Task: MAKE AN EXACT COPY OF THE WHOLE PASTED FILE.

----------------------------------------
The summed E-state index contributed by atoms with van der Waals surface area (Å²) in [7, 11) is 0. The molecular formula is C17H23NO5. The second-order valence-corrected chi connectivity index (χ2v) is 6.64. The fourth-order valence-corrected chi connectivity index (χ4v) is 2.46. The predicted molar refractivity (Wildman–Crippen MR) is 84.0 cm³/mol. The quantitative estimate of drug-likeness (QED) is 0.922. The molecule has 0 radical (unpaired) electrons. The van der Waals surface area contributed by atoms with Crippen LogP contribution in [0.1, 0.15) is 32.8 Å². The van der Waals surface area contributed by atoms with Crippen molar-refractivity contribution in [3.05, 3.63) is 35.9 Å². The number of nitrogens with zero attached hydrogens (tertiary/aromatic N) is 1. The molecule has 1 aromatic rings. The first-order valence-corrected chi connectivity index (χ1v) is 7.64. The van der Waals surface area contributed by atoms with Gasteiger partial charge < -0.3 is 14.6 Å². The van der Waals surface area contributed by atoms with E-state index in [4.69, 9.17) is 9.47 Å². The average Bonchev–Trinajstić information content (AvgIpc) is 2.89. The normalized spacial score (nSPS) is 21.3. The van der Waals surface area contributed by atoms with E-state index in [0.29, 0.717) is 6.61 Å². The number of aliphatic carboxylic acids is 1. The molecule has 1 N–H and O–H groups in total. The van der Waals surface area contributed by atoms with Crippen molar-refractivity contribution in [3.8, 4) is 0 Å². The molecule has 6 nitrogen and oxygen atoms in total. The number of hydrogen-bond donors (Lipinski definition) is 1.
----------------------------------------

The summed E-state index contributed by atoms with van der Waals surface area (Å²) in [7, 11) is 0. The molecular formula is C17H23NO5. The second-order valence-corrected chi connectivity index (χ2v) is 6.64. The fourth-order valence-corrected chi connectivity index (χ4v) is 2.46. The predicted molar refractivity (Wildman–Crippen MR) is 84.0 cm³/mol. The quantitative estimate of drug-likeness (QED) is 0.922. The molecule has 0 radical (unpaired) electrons. The van der Waals surface area contributed by atoms with Crippen LogP contribution in [0.1, 0.15) is 32.8 Å². The van der Waals surface area contributed by atoms with Crippen molar-refractivity contribution in [3.05, 3.63) is 35.9 Å². The number of nitrogens with zero attached hydrogens (tertiary/aromatic N) is 1. The molecule has 1 aromatic rings. The first-order valence-corrected chi connectivity index (χ1v) is 7.64. The van der Waals surface area contributed by atoms with Gasteiger partial charge < -0.3 is 14.6 Å². The van der Waals surface area contributed by atoms with E-state index in [4.69, 9.17) is 9.47 Å². The average Bonchev–Trinajstić information content (AvgIpc) is 2.89. The normalized spacial score (nSPS) is 21.3. The van der Waals surface area contributed by atoms with E-state index in [0.29, 0.717) is 6.61 Å². The number of aliphatic carboxylic acids is 1. The molecule has 1 N–H and O–H groups in total. The van der Waals surface area contributed by atoms with Crippen molar-refractivity contribution in [3.8, 4) is 0 Å². The molecule has 6 nitrogen and oxygen atoms in total. The number of hydrogen-bond donors (Lipinski definition) is 1.